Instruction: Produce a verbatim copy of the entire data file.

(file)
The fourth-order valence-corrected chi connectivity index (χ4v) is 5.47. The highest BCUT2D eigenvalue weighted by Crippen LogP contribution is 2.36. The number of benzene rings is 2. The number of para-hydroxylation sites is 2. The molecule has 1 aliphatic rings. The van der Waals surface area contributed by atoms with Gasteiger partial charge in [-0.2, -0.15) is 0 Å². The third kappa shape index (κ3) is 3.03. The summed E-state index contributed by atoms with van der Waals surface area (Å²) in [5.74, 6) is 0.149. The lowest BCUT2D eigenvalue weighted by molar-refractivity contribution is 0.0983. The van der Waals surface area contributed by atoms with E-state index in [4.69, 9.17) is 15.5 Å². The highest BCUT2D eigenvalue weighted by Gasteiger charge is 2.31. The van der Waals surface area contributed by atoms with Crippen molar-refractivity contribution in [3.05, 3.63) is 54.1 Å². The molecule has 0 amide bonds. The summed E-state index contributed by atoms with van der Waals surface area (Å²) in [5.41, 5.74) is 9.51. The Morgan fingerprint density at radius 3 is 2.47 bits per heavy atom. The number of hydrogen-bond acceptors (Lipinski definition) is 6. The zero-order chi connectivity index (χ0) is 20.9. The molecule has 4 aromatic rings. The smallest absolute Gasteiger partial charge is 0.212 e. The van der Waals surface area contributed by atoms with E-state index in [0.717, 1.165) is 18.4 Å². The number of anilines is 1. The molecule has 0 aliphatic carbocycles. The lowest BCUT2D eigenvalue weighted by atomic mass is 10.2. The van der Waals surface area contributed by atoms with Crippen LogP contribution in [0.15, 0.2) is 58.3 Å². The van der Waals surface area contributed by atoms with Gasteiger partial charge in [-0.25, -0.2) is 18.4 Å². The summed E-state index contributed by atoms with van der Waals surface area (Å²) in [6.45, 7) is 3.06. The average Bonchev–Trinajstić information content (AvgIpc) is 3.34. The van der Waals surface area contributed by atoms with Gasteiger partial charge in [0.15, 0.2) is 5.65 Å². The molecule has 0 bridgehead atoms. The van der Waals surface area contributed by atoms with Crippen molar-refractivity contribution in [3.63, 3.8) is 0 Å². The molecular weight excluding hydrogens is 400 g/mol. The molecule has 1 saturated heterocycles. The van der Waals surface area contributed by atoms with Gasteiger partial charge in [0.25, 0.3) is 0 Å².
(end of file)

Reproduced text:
The fourth-order valence-corrected chi connectivity index (χ4v) is 5.47. The highest BCUT2D eigenvalue weighted by Crippen LogP contribution is 2.36. The number of benzene rings is 2. The number of para-hydroxylation sites is 2. The molecule has 1 aliphatic rings. The van der Waals surface area contributed by atoms with Gasteiger partial charge in [-0.2, -0.15) is 0 Å². The third kappa shape index (κ3) is 3.03. The summed E-state index contributed by atoms with van der Waals surface area (Å²) in [5.74, 6) is 0.149. The lowest BCUT2D eigenvalue weighted by molar-refractivity contribution is 0.0983. The van der Waals surface area contributed by atoms with E-state index in [4.69, 9.17) is 15.5 Å². The highest BCUT2D eigenvalue weighted by Gasteiger charge is 2.31. The van der Waals surface area contributed by atoms with Crippen molar-refractivity contribution in [3.05, 3.63) is 54.1 Å². The molecule has 0 amide bonds. The summed E-state index contributed by atoms with van der Waals surface area (Å²) in [5.41, 5.74) is 9.51. The Morgan fingerprint density at radius 3 is 2.47 bits per heavy atom. The number of hydrogen-bond acceptors (Lipinski definition) is 6. The zero-order chi connectivity index (χ0) is 20.9. The molecule has 4 aromatic rings. The smallest absolute Gasteiger partial charge is 0.212 e. The van der Waals surface area contributed by atoms with E-state index in [0.717, 1.165) is 18.4 Å². The number of anilines is 1. The molecule has 0 aliphatic carbocycles. The lowest BCUT2D eigenvalue weighted by atomic mass is 10.2. The van der Waals surface area contributed by atoms with Crippen LogP contribution in [0.15, 0.2) is 58.3 Å². The van der Waals surface area contributed by atoms with Gasteiger partial charge in [-0.25, -0.2) is 18.4 Å². The summed E-state index contributed by atoms with van der Waals surface area (Å²) in [6.45, 7) is 3.06. The average Bonchev–Trinajstić information content (AvgIpc) is 3.34. The van der Waals surface area contributed by atoms with Gasteiger partial charge in [0.15, 0.2) is 5.65 Å². The molecule has 0 bridgehead atoms. The van der Waals surface area contributed by atoms with Crippen molar-refractivity contribution in [3.63, 3.8) is 0 Å². The molecular weight excluding hydrogens is 400 g/mol. The molecule has 1 saturated heterocycles. The van der Waals surface area contributed by atoms with Gasteiger partial charge in [0.25, 0.3) is 0 Å².